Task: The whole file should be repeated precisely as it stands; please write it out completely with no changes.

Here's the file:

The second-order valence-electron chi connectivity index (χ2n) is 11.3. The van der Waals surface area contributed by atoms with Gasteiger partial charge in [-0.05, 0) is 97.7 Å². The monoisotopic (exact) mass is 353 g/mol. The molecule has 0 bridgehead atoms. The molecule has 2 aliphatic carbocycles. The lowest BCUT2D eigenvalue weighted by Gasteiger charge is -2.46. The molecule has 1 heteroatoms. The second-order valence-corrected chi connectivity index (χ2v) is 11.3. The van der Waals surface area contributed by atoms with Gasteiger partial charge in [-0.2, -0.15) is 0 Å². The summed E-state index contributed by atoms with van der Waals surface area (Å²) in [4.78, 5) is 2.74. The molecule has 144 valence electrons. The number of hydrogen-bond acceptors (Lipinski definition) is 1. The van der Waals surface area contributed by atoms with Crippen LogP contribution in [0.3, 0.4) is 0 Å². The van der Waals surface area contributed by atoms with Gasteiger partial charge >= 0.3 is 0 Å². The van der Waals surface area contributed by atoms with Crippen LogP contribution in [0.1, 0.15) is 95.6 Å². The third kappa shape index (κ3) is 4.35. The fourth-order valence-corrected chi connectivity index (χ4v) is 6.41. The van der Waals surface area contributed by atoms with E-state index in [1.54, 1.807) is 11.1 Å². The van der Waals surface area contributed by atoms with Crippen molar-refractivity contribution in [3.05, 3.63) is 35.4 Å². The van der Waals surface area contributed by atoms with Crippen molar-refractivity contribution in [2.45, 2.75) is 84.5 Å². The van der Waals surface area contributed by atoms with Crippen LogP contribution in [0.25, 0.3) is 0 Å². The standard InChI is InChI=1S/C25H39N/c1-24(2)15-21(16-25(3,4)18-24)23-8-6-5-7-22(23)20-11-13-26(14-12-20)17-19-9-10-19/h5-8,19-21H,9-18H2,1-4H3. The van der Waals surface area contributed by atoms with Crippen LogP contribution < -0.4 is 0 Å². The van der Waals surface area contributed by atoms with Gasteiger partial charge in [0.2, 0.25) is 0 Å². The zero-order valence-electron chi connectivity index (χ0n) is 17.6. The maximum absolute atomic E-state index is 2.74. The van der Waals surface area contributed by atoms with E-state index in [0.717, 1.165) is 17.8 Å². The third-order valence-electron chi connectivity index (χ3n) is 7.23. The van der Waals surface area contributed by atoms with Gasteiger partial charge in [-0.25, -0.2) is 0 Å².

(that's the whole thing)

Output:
The second-order valence-electron chi connectivity index (χ2n) is 11.3. The van der Waals surface area contributed by atoms with Gasteiger partial charge in [-0.05, 0) is 97.7 Å². The monoisotopic (exact) mass is 353 g/mol. The molecule has 0 bridgehead atoms. The molecule has 2 aliphatic carbocycles. The lowest BCUT2D eigenvalue weighted by Gasteiger charge is -2.46. The molecule has 1 heteroatoms. The second-order valence-corrected chi connectivity index (χ2v) is 11.3. The van der Waals surface area contributed by atoms with Gasteiger partial charge in [-0.2, -0.15) is 0 Å². The summed E-state index contributed by atoms with van der Waals surface area (Å²) in [4.78, 5) is 2.74. The molecule has 144 valence electrons. The number of hydrogen-bond acceptors (Lipinski definition) is 1. The van der Waals surface area contributed by atoms with Crippen LogP contribution in [0.3, 0.4) is 0 Å². The van der Waals surface area contributed by atoms with Gasteiger partial charge >= 0.3 is 0 Å². The van der Waals surface area contributed by atoms with Crippen LogP contribution in [0.1, 0.15) is 95.6 Å². The third kappa shape index (κ3) is 4.35. The fourth-order valence-corrected chi connectivity index (χ4v) is 6.41. The van der Waals surface area contributed by atoms with E-state index in [1.54, 1.807) is 11.1 Å². The van der Waals surface area contributed by atoms with Crippen molar-refractivity contribution in [3.05, 3.63) is 35.4 Å². The van der Waals surface area contributed by atoms with Crippen molar-refractivity contribution in [2.45, 2.75) is 84.5 Å². The van der Waals surface area contributed by atoms with Crippen LogP contribution in [0.25, 0.3) is 0 Å². The standard InChI is InChI=1S/C25H39N/c1-24(2)15-21(16-25(3,4)18-24)23-8-6-5-7-22(23)20-11-13-26(14-12-20)17-19-9-10-19/h5-8,19-21H,9-18H2,1-4H3. The van der Waals surface area contributed by atoms with Crippen LogP contribution < -0.4 is 0 Å². The van der Waals surface area contributed by atoms with Gasteiger partial charge in [0.2, 0.25) is 0 Å². The zero-order valence-electron chi connectivity index (χ0n) is 17.6. The maximum absolute atomic E-state index is 2.74. The van der Waals surface area contributed by atoms with E-state index in [0.717, 1.165) is 17.8 Å². The third-order valence-electron chi connectivity index (χ3n) is 7.23. The van der Waals surface area contributed by atoms with Gasteiger partial charge in [-0.25, -0.2) is 0 Å².